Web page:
Halfway There: What to Keep in Mind When Preparing to Run a Half Marathon

If you love to run but aren't quite ready for a full marathon, a half-marathon is an excellent option. At 13.1 miles, a half-marathon is still a challenge, but it's one you can meet if you're able to keep your body in check and get plenty of training down. These are things you need to consider when you're getting ready to compete in a half-marathon.


Running a half-marathon could be a shock to your body if you're not prepared. When you've decided that you want to compete in the marathon, it's time to start training. You should start by running a mile, or however far you can go without stopping. With each subsequent run, you should try to run farther than you did before. Running outdoors can also help you to get used to the environment of a half-marathon. As you are training on the road, according to Abels & Annes, it’s important to obey the rules of the road. Remember to use designated crosswalks, be cautious at intersections, be seen by wearing bright colors, stay alert, and don't be unpredictable. Before you run, make sure to stretch properly. Doing weight training can also help you to better power through the stress of such a challenging run. Finding a personal trainer to help you with getting your body in check is also worth pursuing.


According to Fleet Feet, what you put into your body is very important for your success in a half-marathon. You need to make sure you're getting lots of complex carbohydrates, protein, and vitamins. It's also crucial that you're well-hydrated, before and during the race. Talking to a doctor before running a half-marathon is always good. You can review your diet with them and get some recommendations about how to adjust it. If possible, get your blood checked so they can help you identify any nutritional deficiencies. Your doctor might also tell you about how to prepare your body so that you're not putting yourself in any harm by running a half-marathon.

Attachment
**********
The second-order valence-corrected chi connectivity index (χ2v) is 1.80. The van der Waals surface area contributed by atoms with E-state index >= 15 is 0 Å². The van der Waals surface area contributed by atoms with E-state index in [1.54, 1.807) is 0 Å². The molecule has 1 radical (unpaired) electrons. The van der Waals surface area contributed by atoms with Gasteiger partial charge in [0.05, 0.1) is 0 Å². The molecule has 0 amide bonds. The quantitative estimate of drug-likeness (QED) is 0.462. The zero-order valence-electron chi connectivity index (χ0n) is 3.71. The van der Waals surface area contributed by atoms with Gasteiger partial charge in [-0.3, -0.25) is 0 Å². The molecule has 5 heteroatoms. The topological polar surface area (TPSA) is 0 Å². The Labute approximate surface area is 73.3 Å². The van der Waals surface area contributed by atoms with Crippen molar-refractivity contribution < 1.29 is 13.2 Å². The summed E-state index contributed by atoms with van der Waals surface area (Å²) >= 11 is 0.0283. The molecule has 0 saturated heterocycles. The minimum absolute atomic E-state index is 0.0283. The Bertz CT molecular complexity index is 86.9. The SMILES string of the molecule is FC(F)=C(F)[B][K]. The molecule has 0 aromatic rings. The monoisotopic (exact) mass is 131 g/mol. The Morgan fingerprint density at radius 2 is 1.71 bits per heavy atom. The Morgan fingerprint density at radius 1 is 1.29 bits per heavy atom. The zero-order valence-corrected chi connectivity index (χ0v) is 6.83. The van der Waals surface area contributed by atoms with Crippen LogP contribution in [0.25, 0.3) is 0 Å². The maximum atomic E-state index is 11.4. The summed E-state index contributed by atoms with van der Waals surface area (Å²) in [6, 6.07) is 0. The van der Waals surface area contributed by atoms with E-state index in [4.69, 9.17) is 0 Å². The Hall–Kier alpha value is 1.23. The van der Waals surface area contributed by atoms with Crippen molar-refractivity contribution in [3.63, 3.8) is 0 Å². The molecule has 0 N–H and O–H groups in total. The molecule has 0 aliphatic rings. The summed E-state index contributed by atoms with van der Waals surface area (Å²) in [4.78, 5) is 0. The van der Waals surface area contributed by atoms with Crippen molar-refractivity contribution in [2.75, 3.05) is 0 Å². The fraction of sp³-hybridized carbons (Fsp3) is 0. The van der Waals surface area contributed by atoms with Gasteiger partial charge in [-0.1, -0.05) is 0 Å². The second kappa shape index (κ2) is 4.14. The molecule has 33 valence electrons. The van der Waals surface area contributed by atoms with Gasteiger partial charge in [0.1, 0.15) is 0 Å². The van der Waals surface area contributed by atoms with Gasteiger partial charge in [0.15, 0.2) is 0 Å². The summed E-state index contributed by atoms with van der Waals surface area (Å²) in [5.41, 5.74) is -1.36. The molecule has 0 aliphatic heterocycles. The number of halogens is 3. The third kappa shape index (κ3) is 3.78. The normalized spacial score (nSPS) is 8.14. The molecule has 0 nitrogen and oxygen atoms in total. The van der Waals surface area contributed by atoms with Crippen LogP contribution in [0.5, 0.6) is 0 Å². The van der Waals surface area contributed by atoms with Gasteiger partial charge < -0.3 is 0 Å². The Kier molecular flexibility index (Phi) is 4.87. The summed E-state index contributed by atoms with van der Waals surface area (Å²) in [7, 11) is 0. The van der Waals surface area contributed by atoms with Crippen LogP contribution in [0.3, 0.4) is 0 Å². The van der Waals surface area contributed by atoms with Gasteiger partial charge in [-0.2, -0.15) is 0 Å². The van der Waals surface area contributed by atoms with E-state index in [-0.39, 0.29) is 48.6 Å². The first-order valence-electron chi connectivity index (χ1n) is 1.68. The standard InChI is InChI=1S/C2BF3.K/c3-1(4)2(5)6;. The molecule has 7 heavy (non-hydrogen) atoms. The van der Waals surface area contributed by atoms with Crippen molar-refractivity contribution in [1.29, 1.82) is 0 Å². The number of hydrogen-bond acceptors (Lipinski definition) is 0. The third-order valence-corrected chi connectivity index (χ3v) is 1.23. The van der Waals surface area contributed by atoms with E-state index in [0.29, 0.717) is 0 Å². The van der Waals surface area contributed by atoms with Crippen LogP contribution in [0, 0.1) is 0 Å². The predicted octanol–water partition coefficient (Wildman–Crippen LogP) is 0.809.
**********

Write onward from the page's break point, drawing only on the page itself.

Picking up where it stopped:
Quit Smoking

The relationship between smoking and running isn't a good one, because exercising in any fashion calls for healthy lungs. Someone doesn't have to be a pack-a-day smoker in order to deal with the negative effects when running. If you're training for a half-marathon and you smoke, ditch the habit, either for the duration of your training or for good. You could still finish a half-marathon as a smoker, but there's no debating that it can impede your performance. Instead of having to slow your pace or take frequent pauses, you can bring more oxygen into your body and be able to push ahead far more than you ever would've if you kept smoking.

There are lots of reasons to run a half-marathon, from loving to compete to wanting to prove you have endurance. However, your reason can be as basic as loving new experiences. No matter where or when you finish, your half-marathon experience can be one of the most satisfying moments of your entire life. It can also help you to realize that a full marathon is something you're able to pull off.

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